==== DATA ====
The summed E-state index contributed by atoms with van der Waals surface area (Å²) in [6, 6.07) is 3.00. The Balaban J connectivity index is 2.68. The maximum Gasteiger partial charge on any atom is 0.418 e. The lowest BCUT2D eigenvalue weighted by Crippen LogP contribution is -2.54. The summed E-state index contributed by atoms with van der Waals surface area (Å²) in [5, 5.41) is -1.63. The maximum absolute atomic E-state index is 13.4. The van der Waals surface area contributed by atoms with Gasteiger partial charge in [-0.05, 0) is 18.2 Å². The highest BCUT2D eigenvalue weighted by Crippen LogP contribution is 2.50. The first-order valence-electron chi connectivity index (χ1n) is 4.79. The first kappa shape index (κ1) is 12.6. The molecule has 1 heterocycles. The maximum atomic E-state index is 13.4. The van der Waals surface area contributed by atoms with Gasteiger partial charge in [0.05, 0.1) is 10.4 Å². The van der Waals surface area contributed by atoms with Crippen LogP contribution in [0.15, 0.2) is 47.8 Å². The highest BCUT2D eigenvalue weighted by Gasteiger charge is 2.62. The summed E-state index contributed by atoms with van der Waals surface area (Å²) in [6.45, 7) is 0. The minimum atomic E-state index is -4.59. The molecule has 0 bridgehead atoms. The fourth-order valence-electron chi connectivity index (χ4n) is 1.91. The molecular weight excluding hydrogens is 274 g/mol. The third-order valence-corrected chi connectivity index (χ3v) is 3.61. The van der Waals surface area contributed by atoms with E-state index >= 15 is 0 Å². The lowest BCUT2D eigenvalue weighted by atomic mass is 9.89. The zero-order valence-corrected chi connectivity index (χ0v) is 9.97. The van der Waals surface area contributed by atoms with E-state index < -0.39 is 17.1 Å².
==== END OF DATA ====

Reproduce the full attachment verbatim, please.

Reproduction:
The summed E-state index contributed by atoms with van der Waals surface area (Å²) in [6, 6.07) is 3.00. The Balaban J connectivity index is 2.68. The maximum Gasteiger partial charge on any atom is 0.418 e. The lowest BCUT2D eigenvalue weighted by Crippen LogP contribution is -2.54. The summed E-state index contributed by atoms with van der Waals surface area (Å²) in [5, 5.41) is -1.63. The maximum absolute atomic E-state index is 13.4. The van der Waals surface area contributed by atoms with Gasteiger partial charge in [-0.05, 0) is 18.2 Å². The highest BCUT2D eigenvalue weighted by Crippen LogP contribution is 2.50. The first-order valence-electron chi connectivity index (χ1n) is 4.79. The first kappa shape index (κ1) is 12.6. The molecule has 1 heterocycles. The maximum atomic E-state index is 13.4. The van der Waals surface area contributed by atoms with Gasteiger partial charge in [0.05, 0.1) is 10.4 Å². The van der Waals surface area contributed by atoms with Crippen LogP contribution in [0.15, 0.2) is 47.8 Å². The highest BCUT2D eigenvalue weighted by Gasteiger charge is 2.62. The summed E-state index contributed by atoms with van der Waals surface area (Å²) in [6.45, 7) is 0. The minimum atomic E-state index is -4.59. The molecule has 0 bridgehead atoms. The fourth-order valence-electron chi connectivity index (χ4n) is 1.91. The molecular weight excluding hydrogens is 274 g/mol. The third-order valence-corrected chi connectivity index (χ3v) is 3.61. The van der Waals surface area contributed by atoms with E-state index >= 15 is 0 Å². The lowest BCUT2D eigenvalue weighted by atomic mass is 9.89. The zero-order valence-corrected chi connectivity index (χ0v) is 9.97. The van der Waals surface area contributed by atoms with E-state index < -0.39 is 17.1 Å².